Complete control over your food, from source to service, is the key to safe, sanitary food service.

4. Cooking. Use a food thermometer to check on cooking and cold-holding temperatures of potentially hazardous foods. Hamburgers and other ground beef should be cooked to 155°F or until juices run clear, poultry parts to 165°, pork and other meats to 150°.

Most illnesses from temporary events can be traced back to lapses in temperature control.

5. Reheating. Heat foods to above 165°F within 30 minutes. Do not attempt to heat foods in crock pots, steam tables, or other hot-holding devices or over steam.

Slow-cooking mechanisms may activate bacteria and never reach killing temperatures.

6. Cooling and cold storage. Foods that require refrigeration must be cooled from 40°F as quickly as possible and held that temperature until ready to serve. To cool foods down quickly, use an ice water bath (60% ice to 40% water), stirring the product frequently, or place food in shallow pans no more than four inches deep and refrigerate. Pans should not be stored one atop the other and lids should be off or ajar until the food is completely cooled. Check the Temperature periodically to see if the food is cooling properly.

Allowing hazardous food to remain unrefrigerated for too long has been the cause of many episodes of food poisoning.

7. Transportation. If food needs to be transported from one location to another, keep it well covered and provide adequate temperature controls. Use refrigerated trucks or insulated containers to keep hot foods hot (above 140°F) and cold foods cold (below 40°F).

Neglecting transportation can undo all the good of your other measures to prevent contamination.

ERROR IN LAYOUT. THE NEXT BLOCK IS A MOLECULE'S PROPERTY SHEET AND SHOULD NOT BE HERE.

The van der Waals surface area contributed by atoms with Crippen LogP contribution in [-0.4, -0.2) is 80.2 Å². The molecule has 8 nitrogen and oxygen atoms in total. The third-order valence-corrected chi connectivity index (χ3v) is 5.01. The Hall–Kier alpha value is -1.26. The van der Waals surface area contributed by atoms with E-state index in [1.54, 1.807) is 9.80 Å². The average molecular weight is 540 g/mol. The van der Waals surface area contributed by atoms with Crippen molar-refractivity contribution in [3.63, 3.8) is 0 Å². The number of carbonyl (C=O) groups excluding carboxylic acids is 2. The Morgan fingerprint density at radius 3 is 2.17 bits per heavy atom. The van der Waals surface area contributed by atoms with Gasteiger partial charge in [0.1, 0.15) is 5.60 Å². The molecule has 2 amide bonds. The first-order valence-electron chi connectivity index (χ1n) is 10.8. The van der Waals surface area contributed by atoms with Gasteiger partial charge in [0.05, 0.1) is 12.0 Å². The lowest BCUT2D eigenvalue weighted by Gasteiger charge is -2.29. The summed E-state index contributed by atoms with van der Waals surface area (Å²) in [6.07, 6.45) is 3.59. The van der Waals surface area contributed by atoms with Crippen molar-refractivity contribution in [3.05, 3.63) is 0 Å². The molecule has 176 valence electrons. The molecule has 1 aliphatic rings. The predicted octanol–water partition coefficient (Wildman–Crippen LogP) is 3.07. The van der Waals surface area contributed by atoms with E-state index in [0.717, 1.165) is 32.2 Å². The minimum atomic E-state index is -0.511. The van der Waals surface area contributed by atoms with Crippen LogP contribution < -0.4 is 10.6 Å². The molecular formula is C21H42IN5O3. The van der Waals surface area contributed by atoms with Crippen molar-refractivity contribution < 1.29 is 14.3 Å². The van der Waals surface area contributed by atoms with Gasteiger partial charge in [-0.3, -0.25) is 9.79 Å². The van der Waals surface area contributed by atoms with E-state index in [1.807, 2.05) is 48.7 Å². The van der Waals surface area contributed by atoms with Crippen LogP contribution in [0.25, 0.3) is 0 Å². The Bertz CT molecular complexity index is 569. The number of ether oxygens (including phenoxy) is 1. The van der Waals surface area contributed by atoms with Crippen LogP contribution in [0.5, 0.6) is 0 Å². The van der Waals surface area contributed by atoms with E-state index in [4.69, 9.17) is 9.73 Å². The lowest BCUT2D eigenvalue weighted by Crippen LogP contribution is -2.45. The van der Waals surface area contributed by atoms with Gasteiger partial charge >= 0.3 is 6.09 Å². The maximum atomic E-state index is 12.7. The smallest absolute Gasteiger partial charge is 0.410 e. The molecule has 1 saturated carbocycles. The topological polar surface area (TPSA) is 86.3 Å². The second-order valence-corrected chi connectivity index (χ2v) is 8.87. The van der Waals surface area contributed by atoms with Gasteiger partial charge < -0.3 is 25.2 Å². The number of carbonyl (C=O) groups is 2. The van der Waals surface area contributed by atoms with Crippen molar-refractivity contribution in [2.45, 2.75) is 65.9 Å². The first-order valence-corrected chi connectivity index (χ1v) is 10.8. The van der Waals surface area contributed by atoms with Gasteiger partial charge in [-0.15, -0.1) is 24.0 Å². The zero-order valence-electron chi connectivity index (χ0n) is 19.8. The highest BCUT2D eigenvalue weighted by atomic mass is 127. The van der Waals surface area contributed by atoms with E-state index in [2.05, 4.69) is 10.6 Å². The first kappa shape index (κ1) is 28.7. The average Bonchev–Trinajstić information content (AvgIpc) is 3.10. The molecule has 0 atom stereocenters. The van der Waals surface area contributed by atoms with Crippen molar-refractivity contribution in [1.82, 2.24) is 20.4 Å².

8. Hand washing. Provision must be made for an adequate hand-washing facility. In a pinch, a large urn full of water, a soap dispenser, a roll of paper towels, and a bucket to collect wastewater may do the trick.

The use of disposable gloves can provide an additional barrier to contamination, but gloves are no substitute for hand washing. Frequent and thorough hand washing remains the first line of defense in preventing foodborne disease.

9. Health and hygiene. Only healthy workers should prepare and serve food. Any who show symptoms of a disease — cramps, nausea, fever, vomiting, diarrhea, jaundice, etc. — or who have open sores or infected cuts on the hands should not be allowed in the food booth. Workers should wear clean outer garments and should not smoke in the booth.

Ill or unclean personnel are the frequent cause of foodborne diseases. Smoking, besides being unhealthful and aesthetically unappealing in food preparation, contributes to the contamination of workers’ hands.

10. Food handling. Avoid hand contact with raw, ready-to-serve foods and food contact surfaces. Use disposable gloves, tongs, napkins, or other tools to handle food.

Touching food with bare hands transfers germs to the food.

11. Dishwashing. Use disposable utensils for food service. Keep your hands away from food contact surfaces and never reuse disposable ware. Wash equipment and utensils in a 4-step sanitizing process: washing in hot, soapy water; rinsing in hot water; chemical sanitizing, and air drying.

Clean utensils provide protection against the transfer of harmful germs.

12. Ice. Ice used to cool cans and bottles should not be used in cup beverages and should be stored separately. Use a scoop to dispense ice, never the hands.

Ice can become contaminated with bacteria and viruses can cause foodborne illness.

13. Wiping cloths. Rinse and store your wiping cloths in a bucket of sanitizer (for example, one capful of bleach in two gallons of water). Change the solution every two hours.

Well-sanitized work surfaces prevent cross-contamination and discourage flies.

14. Insect control and wastes. Keep foods covered to protect them from insects. Store pesticides away from food. When you apply them, follow the label directions, avoiding contamination of food, equipment, or other food contact surfaces. Place garbage and paper waste in a refuse container with a tight-fitting lid. Dispose of wastewater in a sewer or public toilet.

Flies and other insects are carriers of foodborne diseases. The chemicals used to kill them can be toxic to humans.